If the requested DMA transaction is permissible, the memory controller 210 can facilitate access to memory 230. If the requested DMA transaction is not permissible, the memory controller 210 can, optionally, provide error information to the operating system (e.g., source identifier associated with impermissible requested DMA transaction).

Next, turning to FIG. 4, a direct memory access memory corruption detection system 400 in accordance with an aspect of the present invention is illustrated. The system 400 includes a memory controller 210 having an access table 220, the memory controller facilitating access to memory 230. The memory controller 230 is coupled to a device 250 via a transaction-based bus (e.g., PCI Express bus) 240. The system 400 further includes a device driver 260, direct memory access operating system application programming interface(s) (DMA API(s)) 270 and/or a memory manager 280. As illustrated in FIG. 5, the system 400 can further include, optionally, an operating system CPE handler 290.

In this example, the device driver 250 further employs the DMA API(s) 270 to arbitrate with the operating system memory manager for a suitable physical memory location for the DMA transaction. The operating system memory manager 280 and/or the DMA APIs 270 will reserve some physical memory 230 for this purpose so that no other data can be placed into it (e.g., by virtual memory mapping for the physical memory). The physical address is then programmed into the DMA engine for the device 250 by device driver 260.

When the device driver 260 calls into the DMA API(s) 270, the operating system programs information into the memory controller 210. For example, the following information can be provided to the memory controller 210 and stored in the access table 220:

    • a. A range of physical memory (e.g., represented as a base address and a length);
    • b. A source identifier; and,
    • c. Access attribute(s) (e.g., read, write, execute, no access, etc.)
      After programming this new row of information into the memory controller 210, the memory controller 210 can monitor for memory transaction(s) in the particular range of memory and/or by the particular source (e.g., identified by the source identifier).

The device driver 260 further programs the device 250 for a DMA read or write operation. Once the access table 220 has been programmed, at some point thereafter, the device 250 attempts to perform a DMA transaction. The device 250 provides a request to the memory controller 210 via the transaction based bus 240 (e.g., employing a PCI express bus packet). In one example, the memory controller 210 determines whether the requested DMA transaction is in one of the allowed ranges. If so, it determines whether a source of the requested DMA transaction is the same as the source id stored with the allowed range in the access table 220. Finally, the memory controller 210 determines whether the requested DMA transaction type matches the access attribute(s) stored in the access table 220. In another example, the memory controller 210 checks to see if there are any entry(ies) for the specified source identifier before looking for allowed/disallowed transaction(s).

In this example, if the conditions are met, the memory controller 210 permits the requested DMA memory transaction to proceed. If the conditions are not met, the memory controller 210 can, optionally, provide error information, for example, to the operating system. In one example, the memory controller 210 can provide a corrected platform error (CPE) event to operating system. At some later point, the device 250 can interrupt the processor to let it know that the transaction is complete. The operating system memory manager 280 and/or DMA APIs 270 can then release the device's memory allocation and the memory controller 210 can be un-programmed (e.g., associated entry of access table 220 removed). In the event that a CPE event is provided, the operating system is notified (e.g., via an interrupt and/or polling mechanism). For example, in order to facilitate correction of the source of the error, information associated with the non allowed requested DMA transaction (e.g., source identifier, address(es) and/or access attribute(s)) can be provided to the operating system.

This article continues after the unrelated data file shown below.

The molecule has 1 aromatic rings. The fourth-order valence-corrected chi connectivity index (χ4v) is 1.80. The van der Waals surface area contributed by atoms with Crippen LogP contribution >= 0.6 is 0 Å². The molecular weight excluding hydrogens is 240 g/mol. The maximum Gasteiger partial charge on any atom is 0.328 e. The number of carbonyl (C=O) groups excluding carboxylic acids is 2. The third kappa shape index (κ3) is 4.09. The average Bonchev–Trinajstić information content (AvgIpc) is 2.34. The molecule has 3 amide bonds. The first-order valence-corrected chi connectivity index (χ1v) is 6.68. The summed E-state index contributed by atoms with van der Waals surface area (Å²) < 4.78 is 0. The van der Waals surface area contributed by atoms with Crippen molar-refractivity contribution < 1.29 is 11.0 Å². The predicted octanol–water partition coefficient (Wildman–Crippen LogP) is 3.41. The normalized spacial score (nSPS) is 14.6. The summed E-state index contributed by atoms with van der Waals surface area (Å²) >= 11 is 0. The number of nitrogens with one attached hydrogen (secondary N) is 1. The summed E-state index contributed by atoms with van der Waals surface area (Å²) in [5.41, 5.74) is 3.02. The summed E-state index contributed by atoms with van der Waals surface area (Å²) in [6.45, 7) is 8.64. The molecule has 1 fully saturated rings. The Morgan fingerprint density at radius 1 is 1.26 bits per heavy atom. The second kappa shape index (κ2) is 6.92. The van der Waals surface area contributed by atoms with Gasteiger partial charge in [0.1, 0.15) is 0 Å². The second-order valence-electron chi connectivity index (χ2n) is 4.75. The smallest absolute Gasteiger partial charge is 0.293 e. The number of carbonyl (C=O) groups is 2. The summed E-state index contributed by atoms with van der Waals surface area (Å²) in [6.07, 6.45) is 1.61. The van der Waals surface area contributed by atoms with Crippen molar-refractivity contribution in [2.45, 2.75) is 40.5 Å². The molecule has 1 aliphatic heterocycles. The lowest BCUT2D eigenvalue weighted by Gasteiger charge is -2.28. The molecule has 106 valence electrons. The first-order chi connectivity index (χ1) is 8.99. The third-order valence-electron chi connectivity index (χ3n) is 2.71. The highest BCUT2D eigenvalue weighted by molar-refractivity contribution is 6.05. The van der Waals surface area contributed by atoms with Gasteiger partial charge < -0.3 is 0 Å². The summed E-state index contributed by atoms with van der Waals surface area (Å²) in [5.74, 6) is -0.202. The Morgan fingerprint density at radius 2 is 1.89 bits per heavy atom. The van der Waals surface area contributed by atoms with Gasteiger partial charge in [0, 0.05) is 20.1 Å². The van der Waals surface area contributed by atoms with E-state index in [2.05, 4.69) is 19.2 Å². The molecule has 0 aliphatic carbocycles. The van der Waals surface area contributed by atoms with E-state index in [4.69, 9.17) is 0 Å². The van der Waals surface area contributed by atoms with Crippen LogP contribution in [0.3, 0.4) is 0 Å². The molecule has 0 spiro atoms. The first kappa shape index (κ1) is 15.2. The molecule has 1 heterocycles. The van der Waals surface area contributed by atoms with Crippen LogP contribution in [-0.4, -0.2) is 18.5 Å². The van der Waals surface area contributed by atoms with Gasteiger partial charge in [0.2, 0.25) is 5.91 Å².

In this example, a DMA access control list (e.g., stored in the access table 220) that provides access to certain memory range(s) has been described. However, in another example, the system 400 can facilitate a “negative” DMA access control list (e.g., access table 220) that identifies range(s) of address(es) for which DMA access is not permitted. In this example, the memory controller 210 is provided with memory address(es) for which DMA engines are prohibited from accessing (e.g., from the operating system). For instance, driver executable code can be identified as “off limits” for DMA. Thus, the system 400 can facilitate detection DMA memory transaction(s) that, if completed, can corrupt the memory 230. The system 400 can accordingly increase reliability of operating system(s), system code, hardware, device drivers, etc.

The system 400 can further allow for fine-grained detection of the source of memory corruption. It can increase the reliability of hardware as well, by isolating hardware components that are more prone to causing DMA corruptions.

Error Reporting

The PCI Express bus includes a source identifier for memory transaction(s) that includes “bus device function” style identification. With this, fairly detailed information regarding a potential source of memory corruption can be identified. As noted previously, optionally, the memory controller 210 can provide error information via a CPE event to the operating system CPE handler 290.